ModCloth's Next Step: Private-Label Line, Physical Retail Store
San Francisco–headquartered ModCloth has been one of the innovators in the pure-play e-commerce space, but the women’s clothing retailer announced new angles to its way of doing business.
Matt Kaness, who was named chief executive officer of ModCloth in January, announced that the company opened a physical shop near its offices in San Francisco’s Union Square on July 30. Called the Fit Shop, the temporary space will be open until Aug. 17. ModCloth is testing the physical shop with an eye on opening permanent shops.
The retailer also announced the debut of its first house brand, which will be called ModCloth. It will represent something of a change for the retailer’s look. “We have our core retro look,” Kaness said. “But we will have a more classic occasion wear, items for a modern silhouette to wear for work. We are introducing more feminine and casual along with our bohemian looks,” Kaness said. Retail price points will range from $35 to $150. It will not be wholesaled.
Kaness, who worked as chief strategy officer for Urban Outfitters Inc., joined ModCloth after a turbulent time for the company. It suffered through two rounds of layoffs in 2014. Cofounder Eric Koger resigned from his position as CEO. ModCloth also announced a Series C round of funding in June when $15 million was raised. Kaness talked to California Apparel News on what is next for ModCloth.
You’ve helmed ModCloth for seven months now. How has it changed? What are your goals for it?
MATT KANESS: I started in January. I spent a lot of time asking questions and listening to our customers and our community. The team has been receptive and responsive to my leadership style. It’s not so much of how it will change. It’s how quickly we’ve come together to find the potential for ModCloth to come to fruition.
The internal dialog at ModCloth reflects our view that we are a “digital-first” multi-channel, lifestyle retailer as well as a fashion brand. As we evolve, we want to realize the potential of both of those areas. Our customer is voting yes to the changes we are making in the assortment, both from a design perspective to a merchandise perspective. Our customer wants us to be offline. We are going faster with opening Fit Shops.
As a company that grew up with technology, there are immense opportunities to innovate the customer experience. ModCloth has been a leader in social-commerce. We plan to invest and innovate in the social-commerce arena but also in multi-channel and three-dimensional venues. There is a broader audience that has not heard of ModCloth. There are those who have not found it as easy to shop at ModCloth. We want to broaden the appeal of the business and reach more customers and become a more significant business. We’re not nearly close to penetrating the total market opportunity for ModCloth.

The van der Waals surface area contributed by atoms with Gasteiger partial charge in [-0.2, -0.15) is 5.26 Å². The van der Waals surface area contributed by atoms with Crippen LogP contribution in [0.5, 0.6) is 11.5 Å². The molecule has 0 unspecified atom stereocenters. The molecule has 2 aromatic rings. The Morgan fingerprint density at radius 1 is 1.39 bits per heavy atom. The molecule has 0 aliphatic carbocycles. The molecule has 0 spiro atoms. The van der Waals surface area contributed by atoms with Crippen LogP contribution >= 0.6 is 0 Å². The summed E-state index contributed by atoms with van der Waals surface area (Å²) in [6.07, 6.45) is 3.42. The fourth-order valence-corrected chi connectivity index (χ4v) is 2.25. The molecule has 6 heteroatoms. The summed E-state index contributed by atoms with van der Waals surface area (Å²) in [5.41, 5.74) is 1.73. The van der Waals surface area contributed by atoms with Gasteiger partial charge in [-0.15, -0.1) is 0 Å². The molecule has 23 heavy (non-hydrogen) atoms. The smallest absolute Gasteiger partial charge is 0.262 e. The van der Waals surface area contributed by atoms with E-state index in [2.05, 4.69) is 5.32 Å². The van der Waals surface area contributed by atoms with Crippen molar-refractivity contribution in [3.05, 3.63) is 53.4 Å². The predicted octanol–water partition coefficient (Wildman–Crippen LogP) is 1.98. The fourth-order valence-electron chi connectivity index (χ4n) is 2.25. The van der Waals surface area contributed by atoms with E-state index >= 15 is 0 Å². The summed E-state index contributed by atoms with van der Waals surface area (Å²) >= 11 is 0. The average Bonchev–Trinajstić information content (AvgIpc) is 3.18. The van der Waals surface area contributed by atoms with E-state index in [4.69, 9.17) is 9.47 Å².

Where do you see growth?
MK: Growth always starts with concept in customer. We see a lot of growth in apparel and non-apparel merchandise and things we can do as a lifestyle retailer. We will build our casual and workwear offerings across all categories; shoes, accessories, bags are big opportunities for us. We think about expanding our offerings beyond the Web, not just in Fit Shops but in other offline formats, as we think about new distribution and new customers. International is a big opportunity for us; it is one that we are underserving. This is an interesting moment of time to innovate in social commerce where we can unlock some value through the customer experience. It includes our Style Gallery, mobile apps and digital community to bridge offline into a multi-channel experience to create a unique user experience.
Last year there were two rounds of layoffs at Mod Cloth. What’s next? How will you make the company grow?
MK: We have an amazing team here, one that is unbelievably passionate about the brand. We have about 350 employees today. We’re in a hiring phase now. We are looking for people who have an empathy for the culture and want to be part of it. Our success is predicated on making our employees successful and will lay a foundation for future growth and success.
ModCloth has been a leader in delivering a unique point of view in fashion and ethics with its anti-Photoshopping pledge. What will ModCloth bring to fashion and retail that is unique?
MK: It is part of what brought me to the brand. ModCloth has been a leader in inclusivity and body positivity. It is unique in the industry. We use our customers as models. It is something that we love to do. It celebrates our community. For a swim shoot, [ModCloth founder] Susan Koger modeled the swim line. It was celebrated for how raw and honest it was.
We recently highlighted a transgender individual for ModCloth’s fashion gallery. It was because the individual is a celebrated member of the community. It is part of our culture and DNA. We plan to be louder and prouder and be a leader in delivering those messages of celebrating all body types and celebrating all women, as we endeaver to make her feel like the best version of herself.